By Tom Quinn
The past year has seen quite a bit of focus and serious lobbying action in Washington regarding pending legislation under the Durbin amendment. Among other things, this legislation affects the amount of money your bank receives from the retailer when you use your debit card to pay for the transaction.
Many consumers may be surprised to discover that, for example, the supermarket doesn’t keep the entire $20 you just paid for your groceries when you use your debit card for the purchase. The supermarket pays the bank a fee (called a swipe fee) each time you use a debit card to pay for a purchase — $0.44 cents on average is paid to the debit card issuer. When the Durbin amendment goes into effect in July 2011, that average fee is expected to drop to roughly $0.12 cents on average.
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A couple cents drop may not sound like a big deal, but Americans use their debit cards to make a lot of purchases. A drop in swipe fee revenue from $0.44 to $0.12 (on average) is estimated to cost the banking industry $12 billion a year in lost fee income. What this means for consumers come July and beyond is currently unknown.
One possibility is that merchants will pass the savings on to consumers through lower prices. Another option is that they won’t make any changes to their prices and pocket the savings themselves. Most retailers have not shared what they plan to do with this extra savings and there are no rules in the legislation telling retailers what they must do with this incremental revenue.
Be ready as the days of free checking may soon be a distant memory as it is likely that banks will enact new checking and debit account features and fees in an attempt to make up for the $12 billion of lost annual revenue.
Will the Durbin amendment affect your credit report and credit score?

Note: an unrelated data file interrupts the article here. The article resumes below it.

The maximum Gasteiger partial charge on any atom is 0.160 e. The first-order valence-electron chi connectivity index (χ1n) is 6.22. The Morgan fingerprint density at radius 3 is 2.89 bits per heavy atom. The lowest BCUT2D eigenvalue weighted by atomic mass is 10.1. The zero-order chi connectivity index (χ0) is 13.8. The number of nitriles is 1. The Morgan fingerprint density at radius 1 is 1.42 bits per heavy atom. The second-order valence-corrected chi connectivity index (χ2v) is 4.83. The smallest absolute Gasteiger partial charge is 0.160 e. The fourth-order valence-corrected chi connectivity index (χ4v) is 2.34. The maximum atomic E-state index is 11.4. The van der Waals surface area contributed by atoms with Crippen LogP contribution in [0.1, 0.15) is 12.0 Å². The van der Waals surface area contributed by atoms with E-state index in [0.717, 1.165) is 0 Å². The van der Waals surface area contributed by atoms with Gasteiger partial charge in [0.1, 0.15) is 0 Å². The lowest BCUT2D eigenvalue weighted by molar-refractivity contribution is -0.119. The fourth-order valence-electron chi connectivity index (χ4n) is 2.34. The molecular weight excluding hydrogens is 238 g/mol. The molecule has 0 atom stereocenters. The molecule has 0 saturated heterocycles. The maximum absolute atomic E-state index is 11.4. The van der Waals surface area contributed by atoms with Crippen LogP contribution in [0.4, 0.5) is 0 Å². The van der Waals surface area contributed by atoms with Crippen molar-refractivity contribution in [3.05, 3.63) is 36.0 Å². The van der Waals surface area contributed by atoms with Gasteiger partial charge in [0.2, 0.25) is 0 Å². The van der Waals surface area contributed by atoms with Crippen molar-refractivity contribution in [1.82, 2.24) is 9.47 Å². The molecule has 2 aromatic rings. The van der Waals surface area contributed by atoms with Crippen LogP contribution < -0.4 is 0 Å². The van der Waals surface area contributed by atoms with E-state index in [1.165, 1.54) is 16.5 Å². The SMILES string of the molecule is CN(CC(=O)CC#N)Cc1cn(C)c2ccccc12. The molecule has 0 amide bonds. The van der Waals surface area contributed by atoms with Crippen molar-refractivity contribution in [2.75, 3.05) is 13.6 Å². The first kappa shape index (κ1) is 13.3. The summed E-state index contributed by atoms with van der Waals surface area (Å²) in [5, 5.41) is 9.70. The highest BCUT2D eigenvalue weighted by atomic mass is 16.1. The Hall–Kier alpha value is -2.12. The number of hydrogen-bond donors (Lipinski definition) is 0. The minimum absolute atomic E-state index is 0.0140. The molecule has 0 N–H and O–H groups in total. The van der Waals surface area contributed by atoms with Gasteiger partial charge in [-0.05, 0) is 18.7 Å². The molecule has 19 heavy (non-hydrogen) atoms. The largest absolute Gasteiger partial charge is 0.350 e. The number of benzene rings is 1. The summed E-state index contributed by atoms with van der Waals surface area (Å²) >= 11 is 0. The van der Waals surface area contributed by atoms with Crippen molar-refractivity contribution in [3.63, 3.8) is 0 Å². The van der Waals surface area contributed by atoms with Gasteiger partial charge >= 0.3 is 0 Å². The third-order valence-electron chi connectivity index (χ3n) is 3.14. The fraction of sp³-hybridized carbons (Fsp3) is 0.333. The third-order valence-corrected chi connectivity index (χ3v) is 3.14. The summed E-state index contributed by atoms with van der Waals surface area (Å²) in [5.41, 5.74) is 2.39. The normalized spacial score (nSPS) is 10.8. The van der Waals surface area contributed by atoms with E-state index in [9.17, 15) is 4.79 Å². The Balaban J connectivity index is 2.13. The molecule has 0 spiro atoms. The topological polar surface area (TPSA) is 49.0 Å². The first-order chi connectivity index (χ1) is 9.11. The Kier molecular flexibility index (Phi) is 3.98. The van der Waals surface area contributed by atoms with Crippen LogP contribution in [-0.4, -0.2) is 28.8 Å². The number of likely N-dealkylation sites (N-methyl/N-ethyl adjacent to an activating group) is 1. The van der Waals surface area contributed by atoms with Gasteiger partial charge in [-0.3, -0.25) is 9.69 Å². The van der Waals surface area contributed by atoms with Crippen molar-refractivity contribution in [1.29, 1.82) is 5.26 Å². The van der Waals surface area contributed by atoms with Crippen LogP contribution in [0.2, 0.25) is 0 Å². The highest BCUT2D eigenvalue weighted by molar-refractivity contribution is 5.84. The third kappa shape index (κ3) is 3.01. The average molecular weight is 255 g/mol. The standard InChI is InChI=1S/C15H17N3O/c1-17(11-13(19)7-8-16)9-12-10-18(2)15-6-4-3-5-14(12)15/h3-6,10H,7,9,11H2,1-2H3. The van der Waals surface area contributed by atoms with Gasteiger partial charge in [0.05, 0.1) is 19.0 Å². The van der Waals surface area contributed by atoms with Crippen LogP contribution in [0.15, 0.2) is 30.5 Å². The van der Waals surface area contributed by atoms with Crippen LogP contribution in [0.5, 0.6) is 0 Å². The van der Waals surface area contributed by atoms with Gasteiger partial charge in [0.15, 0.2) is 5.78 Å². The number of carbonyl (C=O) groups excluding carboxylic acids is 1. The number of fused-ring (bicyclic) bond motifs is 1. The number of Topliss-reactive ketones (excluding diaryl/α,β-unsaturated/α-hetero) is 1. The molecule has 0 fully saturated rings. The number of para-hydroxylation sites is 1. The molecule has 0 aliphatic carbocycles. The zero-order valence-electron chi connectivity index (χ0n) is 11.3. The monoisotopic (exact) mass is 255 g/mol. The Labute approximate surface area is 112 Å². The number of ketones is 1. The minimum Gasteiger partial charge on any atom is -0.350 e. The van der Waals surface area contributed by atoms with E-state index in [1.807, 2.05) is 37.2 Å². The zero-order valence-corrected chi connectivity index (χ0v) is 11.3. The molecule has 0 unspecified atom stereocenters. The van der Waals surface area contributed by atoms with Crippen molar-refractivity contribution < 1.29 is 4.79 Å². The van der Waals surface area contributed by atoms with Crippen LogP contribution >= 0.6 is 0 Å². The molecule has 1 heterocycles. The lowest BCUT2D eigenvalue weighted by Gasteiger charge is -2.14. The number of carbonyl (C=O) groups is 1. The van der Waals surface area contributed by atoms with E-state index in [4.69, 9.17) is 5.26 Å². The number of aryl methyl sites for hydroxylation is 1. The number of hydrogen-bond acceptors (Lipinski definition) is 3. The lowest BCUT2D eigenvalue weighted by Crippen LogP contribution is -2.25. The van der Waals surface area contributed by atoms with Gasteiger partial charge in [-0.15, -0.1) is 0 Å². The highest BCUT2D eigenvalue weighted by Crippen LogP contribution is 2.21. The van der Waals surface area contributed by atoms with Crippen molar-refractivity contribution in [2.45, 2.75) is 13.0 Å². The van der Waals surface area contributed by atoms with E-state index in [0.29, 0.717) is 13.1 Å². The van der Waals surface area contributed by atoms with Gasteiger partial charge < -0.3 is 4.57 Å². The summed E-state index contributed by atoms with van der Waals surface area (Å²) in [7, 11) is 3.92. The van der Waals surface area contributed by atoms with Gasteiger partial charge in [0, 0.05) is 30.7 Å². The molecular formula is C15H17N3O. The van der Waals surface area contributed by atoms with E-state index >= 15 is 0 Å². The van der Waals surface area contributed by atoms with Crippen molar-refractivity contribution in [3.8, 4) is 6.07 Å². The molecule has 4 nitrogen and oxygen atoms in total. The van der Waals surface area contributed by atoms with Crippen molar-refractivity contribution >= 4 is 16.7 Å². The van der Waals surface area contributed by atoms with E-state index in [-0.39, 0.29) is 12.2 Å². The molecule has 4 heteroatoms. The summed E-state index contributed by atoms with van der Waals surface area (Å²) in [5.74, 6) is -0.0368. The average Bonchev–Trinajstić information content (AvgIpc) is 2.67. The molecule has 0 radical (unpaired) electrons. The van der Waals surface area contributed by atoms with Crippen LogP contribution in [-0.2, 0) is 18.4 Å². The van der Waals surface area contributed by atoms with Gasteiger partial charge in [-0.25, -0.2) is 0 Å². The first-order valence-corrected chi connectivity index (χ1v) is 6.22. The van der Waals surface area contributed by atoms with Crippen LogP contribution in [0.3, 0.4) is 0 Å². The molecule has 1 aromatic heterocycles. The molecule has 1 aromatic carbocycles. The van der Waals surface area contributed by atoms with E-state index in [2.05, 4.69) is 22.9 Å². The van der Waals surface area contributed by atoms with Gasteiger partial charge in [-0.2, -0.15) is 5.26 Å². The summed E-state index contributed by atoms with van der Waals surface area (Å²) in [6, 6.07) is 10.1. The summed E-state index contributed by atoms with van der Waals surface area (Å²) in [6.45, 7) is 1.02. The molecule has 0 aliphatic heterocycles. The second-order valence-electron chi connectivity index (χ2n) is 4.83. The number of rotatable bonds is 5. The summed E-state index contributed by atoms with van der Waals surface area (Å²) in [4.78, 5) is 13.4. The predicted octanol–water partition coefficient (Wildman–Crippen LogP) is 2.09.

The good news — there is no direct impact on your traditional credit report/score as your checking and debit account information is not reported to the credit reporting agencies (Equifax, Experian and TransUnion).
There could be indirect impacts depending on how the enactment of this legislation causes you to change your mode of payment. For example, if your bank imposes fees to use your debit card and you opt to pay for most purchases with your credit card instead, the incremental balances on your credit cards reported to the credit reporting agencies could make you appear more indebted – and thus potentially reduce your score.
Of course, paying with cash is another alternative and doing so won’t hurt your credit score.
Tom Quinn is Credit.com’s Consumer Credit Expert. Tom shares invaluable insight to navigating the often complicated world of credit scoring, credit reporting and credit granting industry practices. Formerly with FICO (Fair Isaac), MDS (currently Experian) and Citibank, Tom has more than 20 years of behind the scenes experience in the credit industry and is currently Vice President of Scoring at Nomis Solutions.
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